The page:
Title & Boundary Dispute Law in Utah
There are times when neighbors will find themselves in a situation where how they've been using their land doesn't match up with the property boundaries that are on record. This can be a source of considerable conflict, as one might expect.
In these instances, neighbors usually have the option to resolve the dispute by themselves. If the neighbors are on amicable terms with each other, and the dispute is minor (for example, it only contains a difference of a couple feet), and enforcing the property lines would be a major inconvenience for one or both of the neighbors, they'll probably decide to just go on as they had before. This is a viable option, to be sure, but it's not a perfect one: if, sometime down the road, one of the neighbors wants to attempt to enforce the legal boundaries, they might find themselves unable to do so.
Nonetheless, it's more common for the neighbor whose land is being encroached upon by the other neighbor to seek enforcement of the legal property lines. The other neighbor will almost certainly want to use the property as he had been, since enforcing the legal property lines would cause him to lose some of "his" land.
Title disputes in Plain, Utah, on the other hand, involve questions of ownership over an entire parcel of land. This confusion can occasionally arise from improperly recorded deeds, resulting in inadvertent (and, occasionally, deliberate) sales of the same parcel of land to multiple people. Obviously, each buyer wants to be the one who takes title, particularly if it seems unlikely that they'll be able to get their money back. This can lead to some very heated disputes.
Possible Outcomes of Boundary and Title Disputes in Plain, Utah
One frequent resolution for boundary disputes is a court re-drawing the boundaries to fit with what the assumptions that the neighbors were operating under before the error was discovered. This normally happens when both parties were, for many years, aware of the actual property boundaries, and did nothing about it. Additionally, if the neighbor who has been encroaching onto the other neighbor's land has made costly improvements thereto, this weighs in favor of that neighbor, since changing the property lines would impose significant hardship on that neighbor.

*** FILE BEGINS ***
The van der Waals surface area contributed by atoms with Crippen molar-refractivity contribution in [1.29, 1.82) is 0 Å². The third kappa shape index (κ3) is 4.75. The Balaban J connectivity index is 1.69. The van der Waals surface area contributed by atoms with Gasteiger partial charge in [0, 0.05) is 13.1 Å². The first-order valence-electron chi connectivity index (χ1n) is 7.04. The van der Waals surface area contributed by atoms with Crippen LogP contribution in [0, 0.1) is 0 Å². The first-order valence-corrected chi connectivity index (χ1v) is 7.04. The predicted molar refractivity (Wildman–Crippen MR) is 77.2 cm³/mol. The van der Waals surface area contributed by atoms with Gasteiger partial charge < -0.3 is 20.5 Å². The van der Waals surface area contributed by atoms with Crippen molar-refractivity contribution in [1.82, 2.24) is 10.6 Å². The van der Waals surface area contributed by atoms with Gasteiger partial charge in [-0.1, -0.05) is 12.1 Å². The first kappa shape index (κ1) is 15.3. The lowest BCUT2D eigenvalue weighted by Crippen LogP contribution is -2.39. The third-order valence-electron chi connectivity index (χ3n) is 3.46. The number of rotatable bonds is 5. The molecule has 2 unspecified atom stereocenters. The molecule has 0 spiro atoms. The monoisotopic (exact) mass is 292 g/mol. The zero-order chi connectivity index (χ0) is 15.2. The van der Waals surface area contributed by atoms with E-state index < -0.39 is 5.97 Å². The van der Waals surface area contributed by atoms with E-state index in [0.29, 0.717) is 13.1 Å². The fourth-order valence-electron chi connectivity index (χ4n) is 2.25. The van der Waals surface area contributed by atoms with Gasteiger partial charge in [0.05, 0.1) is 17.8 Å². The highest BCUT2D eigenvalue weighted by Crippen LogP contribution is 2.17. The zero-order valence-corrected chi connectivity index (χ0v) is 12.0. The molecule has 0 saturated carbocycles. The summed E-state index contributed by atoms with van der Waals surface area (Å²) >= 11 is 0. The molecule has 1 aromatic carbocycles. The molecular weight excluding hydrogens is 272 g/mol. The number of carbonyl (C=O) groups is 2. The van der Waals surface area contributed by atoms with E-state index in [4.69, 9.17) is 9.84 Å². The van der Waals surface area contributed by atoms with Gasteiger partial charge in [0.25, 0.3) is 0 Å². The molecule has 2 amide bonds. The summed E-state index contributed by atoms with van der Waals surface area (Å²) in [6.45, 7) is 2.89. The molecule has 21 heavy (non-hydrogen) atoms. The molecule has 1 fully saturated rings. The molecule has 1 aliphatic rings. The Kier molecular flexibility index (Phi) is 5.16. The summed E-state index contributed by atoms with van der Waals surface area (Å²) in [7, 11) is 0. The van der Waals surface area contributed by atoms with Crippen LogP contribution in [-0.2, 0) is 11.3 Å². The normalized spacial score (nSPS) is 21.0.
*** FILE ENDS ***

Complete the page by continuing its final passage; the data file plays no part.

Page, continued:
A court may do the opposite, and decide to enforce the property lines as they're drawn. This will generally benefit one neighbor and hurt the other. A court will probably do this if one neighbor knew that his land was encroaching onto another person's property, and actively tried to hide that fact from his neighbor. Obviously, such bad actions shouldn't be rewarded. Conversely, if the neighbor whose land was being encroached upon knew about the discrepancy, and did nothing about it, the court will likely change the property lines to reflect this prior use, to prevent that neighbor from being rewarded for "sitting on his rights."
When a title dispute comes up in Plain, Utah, the court has to apply some pretty confusing legal and equitable principles. These rules are sometimes very obscure, mainly because they can trace their origins back hundreds of years, to the common-law courts of England. However, a close examination of them reveals their basic goal: deciding ownership disputes based on longstanding conceptions of basic fairness.
Without going into too much detail, the individual who recorded their deed initially will be the one who takes ownership, provided he or she did not know (or had no reason to know) of the existence of the other deed.
What Can A Plain, Utah Attorney Do?
The legal issues surrounding title and boundary disagreements can get pretty difficult, and there are normally very high stakes involved (most people think their land is pretty important). For that reason, a good Plain, Utah real estate attorney will prove invaluable if such a dispute arises.